"He trained and commanded the the 5th Divisional Cyclist Company, on the remarkable efficiency, disregard of risk in reconnaissance and vigilance of which the security of the 5th Division has often entirely depended" His decoration was gazetted in the first list published for the European War.

MIDs - London Gazette 08/10/1914

RESEARCH

General

John Curteirs Burnett; Born 5 March 1882; 2nd Lieut (Unattached) 08/01/1901; Lieutenant, 2nd Battalion Duke of Wellington's West Riding Regiment 06/04/1904; Adjutant Territorial Force 15/08/1908; Captain 5th Divisional Cyclist Coy, Mons 1914, wounded 11th November 1914; ?? ; Capt acting Lt Col Commanding "E" Battalion MGC(HB) 18th January 1917 in UK, to BEF 24/06/1917, 3rd Ypres & Cambrai 1917, relinquishing command and returning to UK 20th February 1918; Major JC Burnett DSO (W.Rid.R) to be temp Lt Col whilst commanding a Grad Battalion 20th Sept 1918 (LG 22/10/1918); Commanding Officer (Duke of Wellingtons Regiment) 1929 to 23rd March 1933, then placed on Half Pay List. (LG 24/03/1933); Colonel JC Burnett DSO Commanded 147th (2nd West Riding) Infantry Brigade Territorial Army 1933 to 1st February 1936 (LG 31/01/1936) when he retired on pay; Served in the 1939-45 War as a Brigadier on the General Staff 1940 to 1941 and subsequently on retirement under the Home Office. He died on 3rd July 1968.

Appears in "War Memories 1917-1919" by Wilfred R Bion, as CO June to Dec 1917.
Appears in the Singapore "Straits Times", 19th May 1927 as Major JC Burnett DSO 2nd Battalion Duke of Wellingtons Regiment.

Just a fortnight later Burnett was in action, the first action of the Great War, and here he was to win a DSO in the very first list published for the First World War.

The Battle of Mons 22nd to 24th August 1914 (From The Long Long Trail)

The first battle fought by the British Army against the Germans came about simply because pre-war plans had placed the British Expeditionary Force in the way of the German advance towards Paris. This position had been agreed during pre-war discussions between the British and French Armies.

German troops entered Luxemburg on 2 August and moved into Belgium near Liege next day. The British Government declared war on 4 August 1914, and by 22 August the four infantry divisions and one cavalry division of the BEF had disembarked in France and taken up their positions just across the Belgian border, some miles south of Mons, on the extreme left of the Allied line.

By this time the German armies were moving en masse towards the west. Their plan had placed much strength on their right flank, which was by now streaming through Belgium with the First Army under von Kluck - the largest of their armies - moving on Ath and Mons. The British command quickly became convinced by cavalry reports, together with those by aerial observation, that German troops were closing in on Mons.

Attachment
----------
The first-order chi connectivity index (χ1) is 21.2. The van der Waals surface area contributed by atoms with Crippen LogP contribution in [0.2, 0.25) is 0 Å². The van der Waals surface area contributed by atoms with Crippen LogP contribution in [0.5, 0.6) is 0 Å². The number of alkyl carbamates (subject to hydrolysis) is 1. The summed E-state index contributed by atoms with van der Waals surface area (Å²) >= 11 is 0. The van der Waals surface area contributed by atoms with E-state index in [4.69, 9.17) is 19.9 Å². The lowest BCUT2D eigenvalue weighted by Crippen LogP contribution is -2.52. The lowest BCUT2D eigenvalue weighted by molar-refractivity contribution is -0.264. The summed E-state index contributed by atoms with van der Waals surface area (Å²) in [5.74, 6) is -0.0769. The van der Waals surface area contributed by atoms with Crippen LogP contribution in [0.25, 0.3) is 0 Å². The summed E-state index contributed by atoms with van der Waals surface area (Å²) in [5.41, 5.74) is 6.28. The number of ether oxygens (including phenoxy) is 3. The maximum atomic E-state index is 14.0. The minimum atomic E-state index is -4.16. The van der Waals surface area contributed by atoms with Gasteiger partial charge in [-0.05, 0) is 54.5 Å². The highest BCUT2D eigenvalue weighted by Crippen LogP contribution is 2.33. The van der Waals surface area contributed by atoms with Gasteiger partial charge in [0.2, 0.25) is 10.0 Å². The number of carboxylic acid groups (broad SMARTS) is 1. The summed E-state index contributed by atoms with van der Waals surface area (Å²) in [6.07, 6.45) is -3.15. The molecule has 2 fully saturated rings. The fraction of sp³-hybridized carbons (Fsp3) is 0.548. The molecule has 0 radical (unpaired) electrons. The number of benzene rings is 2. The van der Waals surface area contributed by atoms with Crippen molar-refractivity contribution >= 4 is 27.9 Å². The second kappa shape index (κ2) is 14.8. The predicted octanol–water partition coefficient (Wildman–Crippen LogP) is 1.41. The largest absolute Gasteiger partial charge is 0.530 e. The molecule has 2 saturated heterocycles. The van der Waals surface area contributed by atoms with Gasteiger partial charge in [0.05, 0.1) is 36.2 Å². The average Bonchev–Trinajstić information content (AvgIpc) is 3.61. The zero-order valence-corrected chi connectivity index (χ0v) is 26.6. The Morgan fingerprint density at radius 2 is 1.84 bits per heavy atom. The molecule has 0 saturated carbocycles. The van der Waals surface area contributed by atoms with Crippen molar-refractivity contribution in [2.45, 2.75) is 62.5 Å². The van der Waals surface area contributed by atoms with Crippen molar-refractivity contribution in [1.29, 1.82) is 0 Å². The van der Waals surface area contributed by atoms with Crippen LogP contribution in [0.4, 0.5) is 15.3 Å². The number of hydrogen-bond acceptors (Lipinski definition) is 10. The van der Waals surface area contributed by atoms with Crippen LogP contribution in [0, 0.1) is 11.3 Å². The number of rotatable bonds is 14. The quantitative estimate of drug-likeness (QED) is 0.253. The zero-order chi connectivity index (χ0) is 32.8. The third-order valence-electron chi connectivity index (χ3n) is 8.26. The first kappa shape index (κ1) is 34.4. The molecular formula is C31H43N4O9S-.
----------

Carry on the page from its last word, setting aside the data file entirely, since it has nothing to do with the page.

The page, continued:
First clash: 22 August 1914

At dawn on Saturday 22 August 1914, C Squadron of the 4th Royal Irish Dragoon Guards, commanded by Major Tom Bridges, pushed out two patrols north from Mons towards Soignies and met the Germans for the first time. There is a memorial near the spot today. C Squadron commenced a reconnaissance along the road heading out from Maisières. Four enemy cavalrymen of the 2nd Kuirassiers emerged from the direction of Casteau. They were spotted by the British and turned around, whereupon they were pursued by the 1st Troop under Captain Hornby and the 4th Troop. Corporal E. Thomas of the 4th opened fire near the chateau of Ghislain, the first British soldier to do so in the Great War. He was uncertain whether he killed or wounded the German soldier that he hit. Meanwhile, Hornby led his men in hot pursuit and charged the Germans, killing several. He returned with his sword presented, revealing German blood. There were other cavalry encounters with the enemy in the areas of La Louvière and Binche.

From a Regimental History - "At Hautrage (approximately 9 miles west of Mons) on 22nd August 1914, when the divisional mounted troops, consisting of a squadron of 15th Hussars under Major Parsons and the 5th Divisional Cyclists Company under Captain JC Burnett, were engaged the whole day from dawn to dusk with German Uhlans, the object being to hold back the enemies advance parties and so preserve any reconnaissance of the position which was being entrenched by the 5th Division. About 5.30 in the evening, the 19th Hussars Squadron was forced by weight of numbers to retire through Pummeroeul behind the line of the canal, its retirement being covered by the Cyclists Company, which continued with the aid of a troop of Life Guards under 2nd Lt Smith to hold back ever increasing numbers of the enemy cavalry. At dusk the Cyclists were able to extricate themselves from the village and retired behind the line of the infantry, having inflicted considerable losses on the enemy in addition to capturing an Uhlan officer and serveral men."